There are a lot of stories about crestfallen athletes who lose their way to drugs. It's been told many times with various endings.
But former Boston College and Fresno State guard Chris Herren's is a little different. Both in that he survived, and also because he's not afraid to divulge all the gory details if it means preventing the next precocious young talent from making the same mistakes.
As part of ESPN Films ongoing 30 For 30 series, "Unguarded' is a can't miss documentary that airs Tuesday at 8pm EST. I've never played the role of movie critic, but being able to screen the film nearly a week before it airs to the public - amongst those closest to Chris and his family - was a real treat.
Of the few recent films from the Worldwide Leader set against the backdrop of college basketball (Len Bias, The Fab Five, Loyola Marymount), this one resonates the strongest because it's incredibly raw and honest.
A local legend from Fall River, Massachusetts, Herren was arguably the greatest basketball talent from the Bay State since Patrick Ewing. He was a gritty hard-nosed 1994 McDonalds All-American guard who drank a lot in high school, did a lot of drugs in college, and did a lot more drugs for most of his short NBA career, all which set into a motion years of painful substance abuse.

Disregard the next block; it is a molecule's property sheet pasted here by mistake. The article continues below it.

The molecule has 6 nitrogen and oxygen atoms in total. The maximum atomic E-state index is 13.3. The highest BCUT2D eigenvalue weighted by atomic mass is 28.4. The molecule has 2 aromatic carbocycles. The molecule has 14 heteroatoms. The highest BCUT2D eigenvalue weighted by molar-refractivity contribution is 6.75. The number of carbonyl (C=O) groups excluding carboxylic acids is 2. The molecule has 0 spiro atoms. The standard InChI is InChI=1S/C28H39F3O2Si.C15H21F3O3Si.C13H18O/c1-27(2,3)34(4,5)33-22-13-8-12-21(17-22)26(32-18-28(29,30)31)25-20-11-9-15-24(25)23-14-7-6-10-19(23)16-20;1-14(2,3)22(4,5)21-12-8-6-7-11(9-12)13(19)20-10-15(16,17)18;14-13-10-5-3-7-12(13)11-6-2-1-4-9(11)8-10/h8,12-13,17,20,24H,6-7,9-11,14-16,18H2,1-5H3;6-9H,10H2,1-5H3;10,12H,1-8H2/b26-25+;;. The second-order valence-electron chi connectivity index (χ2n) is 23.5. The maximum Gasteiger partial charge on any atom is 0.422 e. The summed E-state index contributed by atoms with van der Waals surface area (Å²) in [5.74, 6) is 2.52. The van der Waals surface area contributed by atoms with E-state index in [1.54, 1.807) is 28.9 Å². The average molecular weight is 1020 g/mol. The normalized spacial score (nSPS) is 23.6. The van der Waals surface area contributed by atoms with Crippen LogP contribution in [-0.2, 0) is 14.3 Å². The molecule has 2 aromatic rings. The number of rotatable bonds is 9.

Now he's more than three years sober, and some would consider it a miracle.
You're hooked on "Unguarded" from start to finish primarily because it isn't narrated. Instead, it's told by Herren himself, through a series of speaking engagements from the past year and those who stood by him through his ups and downs. It also features a number of family interviews from a local 1999 documentary on Chris that was never published - "collaborators from another dimension," as director Jonathan Hock describes.
Even if you have an in-depth knowledge of Herren's story, there's still plenty to be gleaned from the film. From his close relationship with former Fresno State head coach Jerry Tarkanian, to the mind numbing anecdotes about the times Herren was high the day of and sometimes during some of his biggest and best games. There's so many layers to unfold, and that's why Hock decided to pursue the project.
Currently, Herren tours the country telling his story, and teaches basketball to kids throughout Massachusetts and Rhode Island. His recovery has many parallels with Billy Edelin's. That alone drew me to the film, but it will absolutely engage anyone who remembers Herren's arc as it happened or just find fascination in tragedy-to-triumph theater.